A hot site is a duplicate of the original site of the organization, with full computer systems as well as near-complete backups of user data. Real time synchronization between the two sites may be used to completely mirror the data environment of the original site using wide area network links and specialized software.

DR sites can be in Active/Standby architecture (as was in traditional DRPs), where the DR site starts serving only upon outage event, or they can be in Active/Active architecture (the more modern architectures). In his discussion on assuming responsibility, Nati states that DR architecture should assume responsibility for the following aspects:

  • Workload migration – specifically the ability to clone our application environment in a consistent way across sites in an on demand fashion.
  • Data Synchronization – The ability to maintain real time copy of the data between the two sites.
  • Network connectivity – The ability to enable flow of netwrok traffic between between two sites.

I’d like to experiment with an example DR architecture to address these aspects, as well as addressing Nati’s second challange – Complexity. In this part I will use an example of a simple web app and show how we can easily create two sites on-demand. I would even go as far as setting this environment on two seperate clouds to show how we can ensure even higher degree of redundancy by running our application across two different cloud providers.

A step-by step example: Disaster Recovery from AWS to RackSpace

Let’s put up our sleeves and start experimenting hands-on with DR architecture. As reference application let’s take Spring’s PetClinic Sample Application and run it on an Apache Tomcat web container. The application will persist its data locally to a MySQL relational database. On my experiment I used Amazon EC2 and RackSpace IaaS providers to simulate the two distinct environments of the primary and secondary sites, but any on-demand environments will do. We tried the same example with a combination of HP Cloud Services and a flavor of a Private cloud.

Data synchronization over WAN

How do we replicate data between the MySQL database instances over WAN? On this experiment we’ll use the following pattern:

  1. Monitor data mutating SQL statements on source site. Turn on the MySQL query log, and write a listener (“Feeder”) to intercept data mutating SQL statements, then write them to GigaSpaces In-Memory Data Grid.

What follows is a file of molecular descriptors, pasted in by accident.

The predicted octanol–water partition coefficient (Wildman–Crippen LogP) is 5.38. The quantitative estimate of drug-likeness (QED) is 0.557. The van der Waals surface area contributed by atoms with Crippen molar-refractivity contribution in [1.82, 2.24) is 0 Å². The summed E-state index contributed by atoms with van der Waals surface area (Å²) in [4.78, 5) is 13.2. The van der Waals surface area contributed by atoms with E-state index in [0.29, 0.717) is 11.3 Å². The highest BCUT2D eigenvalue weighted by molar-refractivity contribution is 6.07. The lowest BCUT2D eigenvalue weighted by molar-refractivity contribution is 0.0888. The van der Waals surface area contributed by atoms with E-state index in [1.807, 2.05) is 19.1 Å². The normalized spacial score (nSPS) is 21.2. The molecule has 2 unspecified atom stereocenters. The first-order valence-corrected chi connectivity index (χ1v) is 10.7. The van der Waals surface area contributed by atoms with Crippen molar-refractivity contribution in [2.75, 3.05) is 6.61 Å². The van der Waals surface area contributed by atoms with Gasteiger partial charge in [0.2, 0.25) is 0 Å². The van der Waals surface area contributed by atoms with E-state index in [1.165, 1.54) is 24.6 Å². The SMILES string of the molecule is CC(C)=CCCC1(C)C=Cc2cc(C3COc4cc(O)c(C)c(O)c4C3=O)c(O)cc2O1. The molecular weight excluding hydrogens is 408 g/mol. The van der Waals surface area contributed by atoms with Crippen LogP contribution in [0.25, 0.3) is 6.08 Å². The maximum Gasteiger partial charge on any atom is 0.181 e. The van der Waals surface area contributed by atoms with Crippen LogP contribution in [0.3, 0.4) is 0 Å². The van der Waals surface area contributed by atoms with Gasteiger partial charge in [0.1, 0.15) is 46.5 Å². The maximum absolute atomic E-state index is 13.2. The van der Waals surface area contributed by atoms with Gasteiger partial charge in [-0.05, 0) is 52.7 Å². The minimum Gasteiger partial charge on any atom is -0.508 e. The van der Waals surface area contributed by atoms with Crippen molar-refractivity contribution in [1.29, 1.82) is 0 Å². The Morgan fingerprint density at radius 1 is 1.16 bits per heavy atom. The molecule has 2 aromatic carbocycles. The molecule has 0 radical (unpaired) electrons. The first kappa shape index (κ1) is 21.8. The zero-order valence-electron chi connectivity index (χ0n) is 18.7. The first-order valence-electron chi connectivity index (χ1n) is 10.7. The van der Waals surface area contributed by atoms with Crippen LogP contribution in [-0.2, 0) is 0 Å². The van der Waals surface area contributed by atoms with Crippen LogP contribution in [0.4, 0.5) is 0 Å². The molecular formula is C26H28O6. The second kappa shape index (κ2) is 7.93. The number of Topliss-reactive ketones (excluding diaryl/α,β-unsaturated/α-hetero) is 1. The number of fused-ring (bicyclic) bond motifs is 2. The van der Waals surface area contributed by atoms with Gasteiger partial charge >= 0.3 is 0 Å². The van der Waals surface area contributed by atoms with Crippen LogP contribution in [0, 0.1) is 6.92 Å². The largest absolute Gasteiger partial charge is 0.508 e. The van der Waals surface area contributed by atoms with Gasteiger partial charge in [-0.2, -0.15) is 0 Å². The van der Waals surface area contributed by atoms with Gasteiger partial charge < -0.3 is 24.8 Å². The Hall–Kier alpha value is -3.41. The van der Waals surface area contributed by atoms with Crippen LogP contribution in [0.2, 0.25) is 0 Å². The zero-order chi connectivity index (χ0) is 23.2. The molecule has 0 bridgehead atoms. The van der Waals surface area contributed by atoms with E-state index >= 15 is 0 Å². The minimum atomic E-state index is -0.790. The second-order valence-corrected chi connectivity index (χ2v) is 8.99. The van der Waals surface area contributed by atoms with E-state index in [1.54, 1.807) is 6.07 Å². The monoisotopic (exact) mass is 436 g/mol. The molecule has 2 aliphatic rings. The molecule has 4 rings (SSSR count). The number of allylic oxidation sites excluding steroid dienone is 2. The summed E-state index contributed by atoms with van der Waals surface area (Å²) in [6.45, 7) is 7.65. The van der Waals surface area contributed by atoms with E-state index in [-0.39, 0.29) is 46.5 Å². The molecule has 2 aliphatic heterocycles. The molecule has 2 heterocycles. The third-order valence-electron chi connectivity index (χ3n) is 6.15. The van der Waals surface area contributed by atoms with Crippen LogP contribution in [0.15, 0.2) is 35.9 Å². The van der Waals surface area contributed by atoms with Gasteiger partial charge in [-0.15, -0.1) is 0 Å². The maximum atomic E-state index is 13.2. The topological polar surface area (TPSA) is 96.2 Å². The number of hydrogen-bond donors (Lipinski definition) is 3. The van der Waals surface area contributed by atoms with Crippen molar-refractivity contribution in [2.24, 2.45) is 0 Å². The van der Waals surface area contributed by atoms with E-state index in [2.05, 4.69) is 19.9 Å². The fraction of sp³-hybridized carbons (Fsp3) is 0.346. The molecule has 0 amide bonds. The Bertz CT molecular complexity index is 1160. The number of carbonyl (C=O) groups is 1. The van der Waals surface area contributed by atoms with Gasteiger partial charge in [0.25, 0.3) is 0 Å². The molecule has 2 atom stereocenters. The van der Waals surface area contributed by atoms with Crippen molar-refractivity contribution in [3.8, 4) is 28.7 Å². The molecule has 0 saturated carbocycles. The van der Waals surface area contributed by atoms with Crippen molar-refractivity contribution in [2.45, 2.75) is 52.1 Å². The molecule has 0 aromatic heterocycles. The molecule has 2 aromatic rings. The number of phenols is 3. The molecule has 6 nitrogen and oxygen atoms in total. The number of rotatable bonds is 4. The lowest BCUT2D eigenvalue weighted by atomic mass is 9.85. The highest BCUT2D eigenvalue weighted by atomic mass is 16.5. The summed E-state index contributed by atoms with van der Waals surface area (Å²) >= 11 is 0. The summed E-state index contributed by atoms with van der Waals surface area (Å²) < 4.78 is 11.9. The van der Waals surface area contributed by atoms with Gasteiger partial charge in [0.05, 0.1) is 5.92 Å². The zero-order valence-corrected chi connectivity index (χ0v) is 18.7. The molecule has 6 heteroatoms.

2. Replicate data mutating SQL statements over WAN. I used GigaSpaces WAN Replication to replicate the SQL statements  between the data grids of the primary and secondary sites in a real-time and transactional manner.
  3. Execute data mutating SQL statements on target site. Write a listener (“Processor”) to intercept incoming SQL statements on the data grid and execute them on the local MySQL DB.


To support bi-directional data replication we simply deploy both the Feeder and the Processor on each site.

Workload migration

I would like to address the complexity challenge and show how to automate setting up the site on demand. This is also useful for Active/Standby architectures, where the DR site is activated only upon outage.

In order to set up a site for service, we need to perform the following flow:

  1. spin up compute nodes (VMs)
  2. download and install Tomcat web server
  3. download and install the PetClinic application
  4. configure the load balancer with the new node
  5. when peak load is over – perform the reverse flow to tear down the secondary site

We would like to automate this bootstrap process to support on-demand capabilities in the cloud as we know from traditional DR solutions. I used GigaSpaces Cloudify open-source product as the automation tool for setting up and for taking down the secondary site, utilizing the out-of-the-box connectors for EC2 and RackSpace. Cloudify also provides self-healing  in case of VM or process failure, and can later help in scaling the application (in case of clustered applications).

Network Connectivity

The network connectivity between the primary and secondary sites can be addressed in several ways, ranging from load-balancing between the sites, through setting up VPN between the sites, and up to using designated products such as Cisco’s Connected Cloud Solution.

In this example I went for a simple LB solution using RackSpace’s Load Balancer Service to balance between the web instances, and automated the LB configuration using Cloudify to make the changes as seamless as possible.

Implementation Details